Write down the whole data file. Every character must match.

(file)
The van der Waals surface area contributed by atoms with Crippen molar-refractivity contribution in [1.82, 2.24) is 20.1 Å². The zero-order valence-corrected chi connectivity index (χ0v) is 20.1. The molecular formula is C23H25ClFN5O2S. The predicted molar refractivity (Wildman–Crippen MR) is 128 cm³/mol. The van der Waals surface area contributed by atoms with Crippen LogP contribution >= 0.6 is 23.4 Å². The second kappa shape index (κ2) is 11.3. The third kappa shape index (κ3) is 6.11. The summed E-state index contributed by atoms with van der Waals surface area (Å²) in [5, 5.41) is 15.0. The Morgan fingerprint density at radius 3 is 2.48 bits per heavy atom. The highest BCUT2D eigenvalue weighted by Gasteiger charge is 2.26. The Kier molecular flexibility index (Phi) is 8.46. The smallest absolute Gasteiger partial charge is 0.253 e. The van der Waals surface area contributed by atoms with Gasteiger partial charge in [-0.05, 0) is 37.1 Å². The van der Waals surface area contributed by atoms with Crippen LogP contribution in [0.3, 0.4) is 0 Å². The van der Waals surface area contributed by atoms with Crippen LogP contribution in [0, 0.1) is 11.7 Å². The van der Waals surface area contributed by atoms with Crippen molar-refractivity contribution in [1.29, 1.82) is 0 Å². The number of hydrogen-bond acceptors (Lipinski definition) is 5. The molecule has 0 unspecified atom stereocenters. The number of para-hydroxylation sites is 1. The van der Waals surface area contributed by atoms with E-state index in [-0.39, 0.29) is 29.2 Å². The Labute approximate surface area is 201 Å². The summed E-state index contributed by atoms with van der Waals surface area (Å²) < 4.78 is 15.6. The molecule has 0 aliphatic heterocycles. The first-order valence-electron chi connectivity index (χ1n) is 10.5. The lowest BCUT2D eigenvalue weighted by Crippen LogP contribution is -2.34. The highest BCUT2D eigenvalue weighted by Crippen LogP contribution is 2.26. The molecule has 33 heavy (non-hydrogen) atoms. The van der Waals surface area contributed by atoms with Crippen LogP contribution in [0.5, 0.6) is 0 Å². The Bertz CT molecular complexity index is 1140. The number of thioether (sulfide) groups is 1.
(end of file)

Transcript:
The van der Waals surface area contributed by atoms with Crippen molar-refractivity contribution in [1.82, 2.24) is 20.1 Å². The zero-order valence-corrected chi connectivity index (χ0v) is 20.1. The molecular formula is C23H25ClFN5O2S. The predicted molar refractivity (Wildman–Crippen MR) is 128 cm³/mol. The van der Waals surface area contributed by atoms with Crippen LogP contribution >= 0.6 is 23.4 Å². The second kappa shape index (κ2) is 11.3. The third kappa shape index (κ3) is 6.11. The summed E-state index contributed by atoms with van der Waals surface area (Å²) in [5, 5.41) is 15.0. The Morgan fingerprint density at radius 3 is 2.48 bits per heavy atom. The highest BCUT2D eigenvalue weighted by Gasteiger charge is 2.26. The Kier molecular flexibility index (Phi) is 8.46. The smallest absolute Gasteiger partial charge is 0.253 e. The van der Waals surface area contributed by atoms with Gasteiger partial charge in [-0.05, 0) is 37.1 Å². The van der Waals surface area contributed by atoms with Crippen LogP contribution in [0.3, 0.4) is 0 Å². The van der Waals surface area contributed by atoms with Crippen LogP contribution in [0, 0.1) is 11.7 Å². The van der Waals surface area contributed by atoms with Crippen molar-refractivity contribution in [1.29, 1.82) is 0 Å². The number of hydrogen-bond acceptors (Lipinski definition) is 5. The molecule has 0 unspecified atom stereocenters. The number of para-hydroxylation sites is 1. The van der Waals surface area contributed by atoms with E-state index in [-0.39, 0.29) is 29.2 Å². The Labute approximate surface area is 201 Å². The summed E-state index contributed by atoms with van der Waals surface area (Å²) < 4.78 is 15.6. The molecule has 0 aliphatic heterocycles. The first-order valence-electron chi connectivity index (χ1n) is 10.5. The lowest BCUT2D eigenvalue weighted by Crippen LogP contribution is -2.34. The highest BCUT2D eigenvalue weighted by Crippen LogP contribution is 2.26. The molecule has 33 heavy (non-hydrogen) atoms. The van der Waals surface area contributed by atoms with Crippen LogP contribution in [0.5, 0.6) is 0 Å². The Bertz CT molecular complexity index is 1140. The number of thioether (sulfide) groups is 1.